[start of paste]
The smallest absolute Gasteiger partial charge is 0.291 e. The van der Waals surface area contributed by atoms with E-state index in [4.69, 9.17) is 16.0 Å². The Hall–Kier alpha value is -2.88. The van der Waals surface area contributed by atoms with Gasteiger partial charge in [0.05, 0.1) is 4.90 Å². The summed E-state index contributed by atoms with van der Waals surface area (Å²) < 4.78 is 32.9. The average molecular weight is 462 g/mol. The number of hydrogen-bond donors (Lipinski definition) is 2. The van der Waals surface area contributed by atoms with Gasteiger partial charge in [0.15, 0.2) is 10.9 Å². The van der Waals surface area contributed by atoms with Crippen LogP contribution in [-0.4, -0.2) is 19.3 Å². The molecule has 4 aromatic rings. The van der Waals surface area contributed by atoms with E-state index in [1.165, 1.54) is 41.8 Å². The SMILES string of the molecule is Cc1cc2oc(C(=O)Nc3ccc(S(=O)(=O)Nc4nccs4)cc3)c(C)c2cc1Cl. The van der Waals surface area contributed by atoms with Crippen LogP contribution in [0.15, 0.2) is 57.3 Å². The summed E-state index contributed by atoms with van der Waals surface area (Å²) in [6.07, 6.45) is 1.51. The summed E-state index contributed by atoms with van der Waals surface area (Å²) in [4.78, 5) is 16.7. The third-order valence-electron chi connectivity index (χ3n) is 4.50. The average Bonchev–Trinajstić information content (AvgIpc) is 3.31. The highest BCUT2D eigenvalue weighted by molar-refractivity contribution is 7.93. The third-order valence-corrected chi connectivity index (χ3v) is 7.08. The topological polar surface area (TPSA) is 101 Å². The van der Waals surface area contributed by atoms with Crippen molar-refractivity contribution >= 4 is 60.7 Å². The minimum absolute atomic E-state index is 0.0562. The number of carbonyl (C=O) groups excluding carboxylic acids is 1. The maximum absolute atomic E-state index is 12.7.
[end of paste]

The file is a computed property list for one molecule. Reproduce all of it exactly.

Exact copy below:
The smallest absolute Gasteiger partial charge is 0.291 e. The van der Waals surface area contributed by atoms with E-state index in [4.69, 9.17) is 16.0 Å². The Hall–Kier alpha value is -2.88. The van der Waals surface area contributed by atoms with Gasteiger partial charge in [0.05, 0.1) is 4.90 Å². The summed E-state index contributed by atoms with van der Waals surface area (Å²) < 4.78 is 32.9. The average molecular weight is 462 g/mol. The number of hydrogen-bond donors (Lipinski definition) is 2. The van der Waals surface area contributed by atoms with Gasteiger partial charge in [0.15, 0.2) is 10.9 Å². The van der Waals surface area contributed by atoms with Crippen LogP contribution in [-0.4, -0.2) is 19.3 Å². The molecule has 4 aromatic rings. The van der Waals surface area contributed by atoms with E-state index in [1.165, 1.54) is 41.8 Å². The SMILES string of the molecule is Cc1cc2oc(C(=O)Nc3ccc(S(=O)(=O)Nc4nccs4)cc3)c(C)c2cc1Cl. The van der Waals surface area contributed by atoms with Crippen LogP contribution in [0.15, 0.2) is 57.3 Å². The summed E-state index contributed by atoms with van der Waals surface area (Å²) in [6.07, 6.45) is 1.51. The summed E-state index contributed by atoms with van der Waals surface area (Å²) in [4.78, 5) is 16.7. The third-order valence-electron chi connectivity index (χ3n) is 4.50. The average Bonchev–Trinajstić information content (AvgIpc) is 3.31. The highest BCUT2D eigenvalue weighted by molar-refractivity contribution is 7.93. The third-order valence-corrected chi connectivity index (χ3v) is 7.08. The topological polar surface area (TPSA) is 101 Å². The van der Waals surface area contributed by atoms with Crippen molar-refractivity contribution >= 4 is 60.7 Å². The minimum absolute atomic E-state index is 0.0562. The number of carbonyl (C=O) groups excluding carboxylic acids is 1. The maximum absolute atomic E-state index is 12.7.